It’s time to change Castlevania: Symphony Of The Night

It's time to change Castlevania: Symphony Of The Night
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Castlevania: Symphony of the Night
Image: Konami

Warning: This article contains minor spoilers for Castlevania: Symphony of the Night.

“What’s a man? A pathetic little bunch of secrets.”

These words, uttered by Dracula Vlad Țepeș during the opening conversation with Judge Belmont in Castlevania: Symphony of the Night, have become a complete synonym for Castlevania Franchise. In the 25 years since, it has been referenced and parodied by several other games – perhaps most recently Drinkbox Studio’s Guacamelee! 2 – it’s a phrase that has been ridiculed and revered in equal measure. Yet as iconic as such a simple phrase has become, it pales in comparison to the impact and legacy Symphony of the Night has left in gaming itself.

Hot Time: Castlevania: Symphony of the Night is the greatest Metroidvania ever created. Yes, that includes Hollow Knight, Metroid Dread, and Dead Cells. It’s miles ahead of even Super Metroid — forgivenessbut that is the truth. [Hmm, we’ll discuss this on Monday – Ed.]

Released for the PlayStation in 1997 and directed by Toru Hagihara, it serves as a direct sequel to Castlevania: Rondo of Blood (though you might not have known this at the time as Rondo of Blood was a Japanese exclusive for a good 15 years or so), where Rondo of Blood ended with Richter Belmont’s final confrontation with Dracula. Critics at the time called it “spectacular” (Next Generation Magazine) and “easily one of the best games ever released” (GameSpot).

SotN - Dracula
A truly iconic opening — Image: Konami

We’ve seen so many tributes over the years, but “Symphony of the Night” towers above them all.

Shortly after the introductory sequence with Richter, you step into the footsteps of the game’s main protagonist, Alucard, and this is where Symphony of the Night dramatically sets itself apart from previous Castlevania entries, using linear levels for a sprawling, interconnected castle with numerous stages and countless mysteries. Though we’ve seen a plethora of outstanding Metroidvania games since its release, Symphony of the Night still stands as the genre’s most sublime example; a perfect blend of exploration and combat that has yet to be surpassed even by its own successors.

If you watch Symphony of the Night today, you will think that it is an authentic but altogether more modern take on a “retro” 2D platformer. We’ve seen so many tributes in recent years – both good and bad – and yet at 25, Symphony of the Night stands head and shoulders above them all. The beautifully detailed environments; the deadly but intriguing enemies and boss characters; how Alucard’s movement briefly leaves a trail of energy. It all adds up to one of the most impressive video games of all time, a textbook example of the continued validity of 2D gaming in the age of 3D photorealistic sandboxes.

SotN - switch
Introduce! — Image: Nintendo Life

Dracula’s castle itself remains on Wonder of game design and is key to Symphony of the Night’s status as a true pioneer of the genre. It’s a beautifully intricate maze that amazes at every turn. But it’s only in the middle part of the game that you really start to appreciate his ingenuity; Just when you think you’ve beat the game, Symphony of the Night pulls off one of the greatest tricks in video game history literally turn the lock upside down.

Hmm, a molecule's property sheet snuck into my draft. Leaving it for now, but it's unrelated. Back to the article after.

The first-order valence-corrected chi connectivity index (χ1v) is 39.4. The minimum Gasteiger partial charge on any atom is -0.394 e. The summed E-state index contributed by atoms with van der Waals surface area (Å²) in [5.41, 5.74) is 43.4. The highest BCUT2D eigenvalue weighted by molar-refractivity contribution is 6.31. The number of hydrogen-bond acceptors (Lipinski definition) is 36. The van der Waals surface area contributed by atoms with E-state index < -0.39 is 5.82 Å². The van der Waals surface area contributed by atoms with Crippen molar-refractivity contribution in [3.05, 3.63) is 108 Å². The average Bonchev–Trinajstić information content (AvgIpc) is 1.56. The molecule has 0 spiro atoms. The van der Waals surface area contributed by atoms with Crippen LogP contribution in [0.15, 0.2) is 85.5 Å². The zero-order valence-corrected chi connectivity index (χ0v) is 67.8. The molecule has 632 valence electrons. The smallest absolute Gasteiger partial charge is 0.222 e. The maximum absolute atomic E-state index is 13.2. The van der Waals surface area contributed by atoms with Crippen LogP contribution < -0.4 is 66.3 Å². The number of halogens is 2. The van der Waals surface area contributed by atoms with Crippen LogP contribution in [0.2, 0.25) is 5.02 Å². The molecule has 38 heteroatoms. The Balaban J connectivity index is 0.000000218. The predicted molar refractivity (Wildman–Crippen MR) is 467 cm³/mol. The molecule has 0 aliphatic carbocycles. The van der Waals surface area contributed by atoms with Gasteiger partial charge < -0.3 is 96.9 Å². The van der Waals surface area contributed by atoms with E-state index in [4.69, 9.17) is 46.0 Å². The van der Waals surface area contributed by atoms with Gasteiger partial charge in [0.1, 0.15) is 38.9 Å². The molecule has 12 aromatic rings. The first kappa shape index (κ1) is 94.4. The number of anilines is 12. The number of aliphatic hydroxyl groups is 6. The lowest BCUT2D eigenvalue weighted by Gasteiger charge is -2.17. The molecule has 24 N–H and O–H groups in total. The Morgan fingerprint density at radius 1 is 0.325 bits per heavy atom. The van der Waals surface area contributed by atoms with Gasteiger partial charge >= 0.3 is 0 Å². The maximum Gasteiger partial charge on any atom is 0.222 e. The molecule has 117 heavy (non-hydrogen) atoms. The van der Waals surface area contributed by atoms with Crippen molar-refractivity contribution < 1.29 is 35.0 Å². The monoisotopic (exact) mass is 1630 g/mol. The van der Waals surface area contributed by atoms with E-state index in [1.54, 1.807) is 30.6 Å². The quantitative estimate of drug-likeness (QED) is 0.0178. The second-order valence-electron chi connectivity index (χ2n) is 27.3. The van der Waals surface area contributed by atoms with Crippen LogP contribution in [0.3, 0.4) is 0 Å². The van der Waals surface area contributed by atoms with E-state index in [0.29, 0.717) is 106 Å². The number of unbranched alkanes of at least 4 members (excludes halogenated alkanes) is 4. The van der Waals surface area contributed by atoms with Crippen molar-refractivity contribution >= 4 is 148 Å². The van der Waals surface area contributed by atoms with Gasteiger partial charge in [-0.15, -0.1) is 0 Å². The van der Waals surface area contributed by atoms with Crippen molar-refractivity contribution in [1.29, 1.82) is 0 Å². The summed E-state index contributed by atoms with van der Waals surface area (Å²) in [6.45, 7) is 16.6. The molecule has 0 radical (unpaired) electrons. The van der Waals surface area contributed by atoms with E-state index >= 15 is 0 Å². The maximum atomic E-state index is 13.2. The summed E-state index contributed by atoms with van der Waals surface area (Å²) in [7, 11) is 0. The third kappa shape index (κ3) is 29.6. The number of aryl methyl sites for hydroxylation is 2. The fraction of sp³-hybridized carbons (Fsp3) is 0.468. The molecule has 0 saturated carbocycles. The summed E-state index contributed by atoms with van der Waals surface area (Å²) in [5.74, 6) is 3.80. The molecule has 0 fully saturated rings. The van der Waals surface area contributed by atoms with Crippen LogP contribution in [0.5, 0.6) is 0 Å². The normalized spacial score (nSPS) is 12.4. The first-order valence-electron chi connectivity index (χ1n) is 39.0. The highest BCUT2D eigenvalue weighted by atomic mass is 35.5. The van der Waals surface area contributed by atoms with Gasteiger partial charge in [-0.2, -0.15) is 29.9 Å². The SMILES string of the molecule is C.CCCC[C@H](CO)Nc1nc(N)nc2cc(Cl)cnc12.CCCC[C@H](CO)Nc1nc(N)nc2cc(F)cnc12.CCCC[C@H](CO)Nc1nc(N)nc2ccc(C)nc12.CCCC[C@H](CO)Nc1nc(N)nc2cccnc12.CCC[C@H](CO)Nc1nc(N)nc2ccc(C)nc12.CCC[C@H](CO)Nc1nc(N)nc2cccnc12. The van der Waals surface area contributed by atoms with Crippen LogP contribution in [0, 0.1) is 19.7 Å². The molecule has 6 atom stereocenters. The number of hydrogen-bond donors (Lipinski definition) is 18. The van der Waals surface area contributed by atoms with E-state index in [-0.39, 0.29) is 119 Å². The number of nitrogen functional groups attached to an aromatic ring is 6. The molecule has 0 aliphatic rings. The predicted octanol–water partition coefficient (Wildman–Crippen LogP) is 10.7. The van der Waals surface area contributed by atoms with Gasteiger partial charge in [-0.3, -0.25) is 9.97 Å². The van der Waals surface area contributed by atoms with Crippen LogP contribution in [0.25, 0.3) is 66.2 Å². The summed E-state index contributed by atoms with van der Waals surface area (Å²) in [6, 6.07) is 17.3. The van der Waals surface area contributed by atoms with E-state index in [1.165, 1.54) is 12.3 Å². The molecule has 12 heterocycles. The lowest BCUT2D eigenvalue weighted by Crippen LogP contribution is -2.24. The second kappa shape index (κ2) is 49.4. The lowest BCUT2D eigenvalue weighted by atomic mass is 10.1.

As you navigate the “inverted castle,” the sheer effort required to erect it begins to be noticeable; Not only did it have to function as a fully explorable environment with interconnected segments, but every room, corridor, and tower had to do so Also work upside down. It’s an incredible feat in game design.

SotN - Boss 1
Alucard takes on the game’s first boss encounter – Image: Konami

So what’s up, Konami? When are you guys porting such a masterpiece to the Switch?

As it stands, Symphony of the Night is playable on both PlayStation 4/5 and Xbox One/S/X via Castlevania Requiem and the Xbox Live Arcade release each. You can also play it on PS3, PSP and PS Vita via the PSOne Classic re-release, and even on Android and iOS thanks to a recent port of the Dracula X Chronicles version. Note, however, that some versions of the game contain revised dialogue and voice acting that are arguably inferior to the original.

So if you want to play Symphony of the Night (and just in case it’s not clear, we Yes, really recommend), you already have many options available. But we would argue that – how many, many Games – it might be best suitable for switches. 2D pixel art looks great on Switch (especially if you have that Nice OLED screen) and coupled with the console’s eponymous ability to switch between TV and handheld modes, we expect Symphony of the Night would have considerable success with new audiences on Nintendo’s platform. At 25 there is a whole generation of players who have missed this classic and there is no more convenient system to play it.

Konami isn’t exactly unfamiliar with the console either: they’ve already released two extensive Castlevania collections in recent years, the Castlevania Anniversary Collection and the Castlevania Advance Collection, the latter of which wouldn’t even exist if it weren’t for the success of Symphony of the Night. Indeed, apart from the blatant omission of the wonderful DS Castlevania games Dawn of Sorrow, Portrait of Ruin and Order of Ecclesia (we’d love those too, please!), one could argue that Symphony of the Night is the last missing one Piece is in Konami’s 2D Castlevania era. It’s also, without question, the most influential game in the entire franchise and one of the most important games to be released in the last 30 years.

So if anyone at Konami is reading this… you know what to do.

“But enough talking… To you!”

#time #change #Castlevania #Symphony #Night

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